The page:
Red Sox 3, Yankees 2
Orlando Cabrera and Johnny Damon hit RBI singles in the ninth inning off the majors’ top reliever, and the Red Sox stormed past New York 3-2 Friday night to cut the Yankees’ AL East lead to 2 1/2 games.
“Without question, it was definitely a blow to their ego,” Boston pitcher Bronson Arroyo said. “We start getting a little closer, they start doubting themselves a little bit more.”
Damon homered and had the go-ahead single as the Red Sox improved to 25-5 since trailing their longtime rivals by 10 1/2 games on Aug. 15. Boston has two more games at Yankee Stadium, highlighted by Pedro Martinez vs. Mike Mussina on Sunday, and three against New York next weekend at Fenway Park.
Rivera took over in the ninth with a 2-1 edge, poised to earn his career high-tying 50th save. But with a boisterous crowd standing and stomping, Boston had other ideas, especially after Damon’s bloop single fell in front of center fielder Kenny Lofton, starting in place of slumping Bernie Williams.
“If I made my pitches, I wouldn’t have had a problem,” Rivera said. “The guys gave me a tremendous opportunity, but I blew it.
Trot Nixon drew a leadoff walk on a full-count pitch and pinch-runner Dave Roberts stole second as Jason Varitek struck out. Rivera hit Kevin Millar with a pitch and then Cabrera, playing in his first Red Sox-Yankees game, grounded a tying single to right.
After Kevin Youkilis struck out, Damon—who called Rivera “the best closer in the history of the game”—looped a soft single.
Rivera (4-2) appeared to mouth the words “Catch the ball” after it fell in front of Lofton, who had pulled up.
After the game, however, Rivera softened that stance.
“If he had a chance, I guarantee you he would have caught it,” he said.
Explained Lofton: “I was playing in left-center field. I’m coming a long way. I didn’t think I had a chance.”
Both of Rivera’s losses have come against Boston. He leads the majors with 49 saves and has blown only four save chances, two to the Red Sox—they beat him back on July 24, the game punctuated by Varitek shoving his catcher’s mitt in Alex Rodriguez’s face.
“Anytime you send Mo out with a one-run lead and don’t come back in with a victory, you’re shocked,” Yankees manager Joe Torre said.
Added Damon: “If you can pull out a victory against Rivera, you’ve done something special.”
“Don’t count on us doing that every time. It starts with luck,” he said.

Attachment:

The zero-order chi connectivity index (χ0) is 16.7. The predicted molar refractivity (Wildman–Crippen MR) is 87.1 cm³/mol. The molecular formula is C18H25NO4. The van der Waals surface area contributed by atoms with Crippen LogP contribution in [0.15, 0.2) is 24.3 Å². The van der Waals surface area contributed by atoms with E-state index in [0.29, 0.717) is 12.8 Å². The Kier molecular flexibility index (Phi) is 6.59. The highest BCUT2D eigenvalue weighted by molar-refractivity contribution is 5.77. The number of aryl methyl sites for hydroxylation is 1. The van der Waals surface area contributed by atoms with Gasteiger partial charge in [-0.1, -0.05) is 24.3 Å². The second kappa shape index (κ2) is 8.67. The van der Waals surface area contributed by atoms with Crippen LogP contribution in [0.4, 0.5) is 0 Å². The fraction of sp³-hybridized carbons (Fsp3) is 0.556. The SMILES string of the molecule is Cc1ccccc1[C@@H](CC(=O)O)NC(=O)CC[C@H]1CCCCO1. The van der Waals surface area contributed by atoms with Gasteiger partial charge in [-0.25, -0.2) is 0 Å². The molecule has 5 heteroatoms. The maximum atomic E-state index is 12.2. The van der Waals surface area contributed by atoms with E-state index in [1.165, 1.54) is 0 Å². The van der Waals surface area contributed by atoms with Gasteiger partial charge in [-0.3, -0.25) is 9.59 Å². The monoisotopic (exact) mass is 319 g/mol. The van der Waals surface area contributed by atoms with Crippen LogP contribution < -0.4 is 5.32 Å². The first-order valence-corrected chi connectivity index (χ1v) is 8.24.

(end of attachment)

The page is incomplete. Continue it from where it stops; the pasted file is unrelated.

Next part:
Until the ninth, it was a game of home runs—and home runs that were taken away.
A sellout crowd of 55,128 began cheering the moment Orlando Hernandez came out to take his warmup pitches, and players from both sides were hanging on the top railing of the dugout at the start.
Boston slugger Manny Ramirez got the fans riled up right away when he circled the bases on an apparent two-run homer in the first inning, only to have umpires reverse themselves and call it a foul ball.
“I had a good look at it, and it was a foul ball,” said second base ump Bruce Froemming, the crew chief.
Later, Ramirez made a spectacular catch to rob an incredulous Miguel Cairo, who was already near the dugout when he learned he was out.
A pair of rain delays dampened spirits somewhat in the middle innings, but the crowd roaring again by the ninth.
Yankees reliever Tanyon Sturtze came on to start the fourth after a 66-minute rain delay with the Red Sox leading 1-0 on Damon’s upper-deck home run. Sturtze blanked the Red Sox on one single for 3 2-3 innings, striking out five.
Sturtze left the field beaming, rather than bloodied. The last time he faced the Red Sox, he got beat up in a bench-clearing brawl that started after Rodriguez was hit by a pitch from Arroyo and tangled with Varitek.
Boston is 9-5 against the Yankees this season, including wins in all four starts by Arroyo, who didn’t have a decision in any of them. The teams play three times at Fenway Park next weekend. … New York SS Derek Jeter did not get on base. He had gotten a hit and scored a run in 11 straight games. … Jason Giambi was hitless in four at-bats. He’s in a career-long 0-for-32 rut, including 0-for-11 since returning to the Yankees from his illness. … Plate umpire Hunter Wendelstedt warned both benches after Millar was hit in the ninth inning. Wendelstedt said he was merely following Major League Baseball guidelines. “All it does is create more paperwork for us,” he said.
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